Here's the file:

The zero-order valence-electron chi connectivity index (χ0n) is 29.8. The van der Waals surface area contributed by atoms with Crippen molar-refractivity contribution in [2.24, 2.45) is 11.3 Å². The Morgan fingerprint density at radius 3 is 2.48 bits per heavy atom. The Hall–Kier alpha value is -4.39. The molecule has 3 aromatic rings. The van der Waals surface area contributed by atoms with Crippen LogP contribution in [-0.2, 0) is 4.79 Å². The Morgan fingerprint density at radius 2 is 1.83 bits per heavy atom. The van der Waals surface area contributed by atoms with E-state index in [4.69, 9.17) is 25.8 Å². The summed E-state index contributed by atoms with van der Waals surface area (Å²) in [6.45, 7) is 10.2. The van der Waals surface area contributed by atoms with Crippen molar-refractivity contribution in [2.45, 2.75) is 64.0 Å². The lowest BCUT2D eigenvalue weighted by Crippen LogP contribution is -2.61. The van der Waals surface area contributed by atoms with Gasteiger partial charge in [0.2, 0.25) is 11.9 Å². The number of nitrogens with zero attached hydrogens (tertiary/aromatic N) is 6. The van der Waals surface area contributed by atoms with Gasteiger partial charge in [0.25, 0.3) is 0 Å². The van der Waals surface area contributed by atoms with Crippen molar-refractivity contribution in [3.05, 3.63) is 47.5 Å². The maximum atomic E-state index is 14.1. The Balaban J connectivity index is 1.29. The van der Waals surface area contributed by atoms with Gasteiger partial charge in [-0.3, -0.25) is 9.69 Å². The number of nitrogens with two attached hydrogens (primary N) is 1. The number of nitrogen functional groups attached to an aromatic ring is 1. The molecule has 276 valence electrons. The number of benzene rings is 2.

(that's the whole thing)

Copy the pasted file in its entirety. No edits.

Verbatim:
The zero-order valence-electron chi connectivity index (χ0n) is 29.8. The van der Waals surface area contributed by atoms with Crippen molar-refractivity contribution in [2.24, 2.45) is 11.3 Å². The Morgan fingerprint density at radius 3 is 2.48 bits per heavy atom. The Hall–Kier alpha value is -4.39. The molecule has 3 aromatic rings. The van der Waals surface area contributed by atoms with Crippen LogP contribution in [-0.2, 0) is 4.79 Å². The Morgan fingerprint density at radius 2 is 1.83 bits per heavy atom. The van der Waals surface area contributed by atoms with E-state index in [4.69, 9.17) is 25.8 Å². The summed E-state index contributed by atoms with van der Waals surface area (Å²) in [6.45, 7) is 10.2. The van der Waals surface area contributed by atoms with Crippen molar-refractivity contribution in [2.45, 2.75) is 64.0 Å². The lowest BCUT2D eigenvalue weighted by Crippen LogP contribution is -2.61. The van der Waals surface area contributed by atoms with Gasteiger partial charge in [0.2, 0.25) is 11.9 Å². The number of nitrogens with zero attached hydrogens (tertiary/aromatic N) is 6. The van der Waals surface area contributed by atoms with Gasteiger partial charge in [0.25, 0.3) is 0 Å². The van der Waals surface area contributed by atoms with Crippen molar-refractivity contribution in [3.05, 3.63) is 47.5 Å². The maximum atomic E-state index is 14.1. The Balaban J connectivity index is 1.29. The van der Waals surface area contributed by atoms with Gasteiger partial charge in [-0.3, -0.25) is 9.69 Å². The number of nitrogens with two attached hydrogens (primary N) is 1. The number of nitrogen functional groups attached to an aromatic ring is 1. The molecule has 276 valence electrons. The number of benzene rings is 2.